“Apposition: Two consecutive, juxtaposed nouns or noun phrases are in apposition when they refer to the same person or thing, and when either can be omitted without seriously changing the meaning or the grammar of a sentence. Mrs. Thatcher and the British Prime Minister are in apposition in Mrs. Thatcher, the British Prime Minister, became leader of the Tory party in 1975. Here, both Mrs. Thatcher became leader…and The British Prime Minister became leader…could serve equally well alone. The term is often used when these criteria only partly apply, some grammarians using terms like partial or weak apposition to distinguish various types of lesser acceptability: ‘The heir to the throne arrived, Prince Charles’ (where only the second noun phrase can be omitted).
Excerpted from: McArthur, Tom. The Oxford Concise Companion to the English Language. New York: Oxford University Press, 2005.
“There is nothing here to appease a reader’s basic literary needs.”
Excerpted from: Bernard, Andre, and Bill Henderson, eds. Pushcart’s Complete Rotten Reviews and Rejections. Wainscott, NY: Pushcart Press, 1998.
Ok, finally, on this beautiful Friday morning, here is a worksheet on the Latin word roots viv, vivi, and vit. They mean live, living, and life.
If you find typos in this document, I would appreciate a notification. And, as always, if you find this material useful in your practice, I would be grateful to hear what you think of it. I seek your peer review.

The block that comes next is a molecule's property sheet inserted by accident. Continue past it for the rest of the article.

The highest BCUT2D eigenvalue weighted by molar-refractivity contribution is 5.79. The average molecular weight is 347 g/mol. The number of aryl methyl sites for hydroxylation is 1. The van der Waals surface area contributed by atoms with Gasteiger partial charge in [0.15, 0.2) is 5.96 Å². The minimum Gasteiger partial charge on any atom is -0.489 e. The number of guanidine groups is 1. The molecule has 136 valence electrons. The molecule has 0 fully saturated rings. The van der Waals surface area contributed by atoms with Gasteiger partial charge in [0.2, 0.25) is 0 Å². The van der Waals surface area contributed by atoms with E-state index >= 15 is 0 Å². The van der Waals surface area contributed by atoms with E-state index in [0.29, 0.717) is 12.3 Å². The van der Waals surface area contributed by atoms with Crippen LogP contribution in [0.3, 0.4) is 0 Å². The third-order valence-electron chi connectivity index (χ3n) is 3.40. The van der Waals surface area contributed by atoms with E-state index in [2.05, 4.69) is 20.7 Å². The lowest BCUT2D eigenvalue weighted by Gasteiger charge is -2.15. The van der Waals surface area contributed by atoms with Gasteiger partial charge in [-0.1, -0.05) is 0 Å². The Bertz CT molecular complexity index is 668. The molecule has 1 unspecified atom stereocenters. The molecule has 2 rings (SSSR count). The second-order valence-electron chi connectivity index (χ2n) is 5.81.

Posted in English Language Arts, Independent Practice, Worksheets
Tagged building conceptual knowledge, building vocabulary, English language learners, foreign languages, grammar, usage, and style, procedural knowledge, word roots
“Allude to for Mention. What is alluded to is not mentioned, but referred to indirectly. Originally, the word implied a playful, or sportive reference. That meaning is gone out of it.”
Excerpted from: Bierce, Ambrose. Write it Right: A Little Blacklist of Literary Faults. Mineola, NY: Dover, 2010.
This week’s Text is a set of five worksheets on the homophones sight (noun), site (noun and transitive verb), and cite (transitive verb). These are very commonly used words in the English language. For some learners, these are easily confused. Part of the reason I wrote this was to help students who needed to learn to cite sources for research papers. I took it as an opportunity to do some vocabulary building. These are short exercises for opening a class period after a transition.
If you find typos in these documents, I would appreciate a notification. And, as always, if you find this material useful in your practice, I would be grateful to hear what you think of it. I seek your peer review.
“Down and Out in Paris and London: An autobiographical study (1933) by George Orwell (1903-50), the author’s first published book. It is an account of working with the poor in London’s East End, and performing menial jobs in a working-class district of Paris, while trying to get his writing published. A useful piece of advice in the book is to stick to the cheaper restaurants in Paris, as in the more glamorous establishments the waiters are likely to spit in the soup.”
Excerpted from: Crofton, Ian, ed. Brewer’s Curious Titles. London: Cassell, 2002.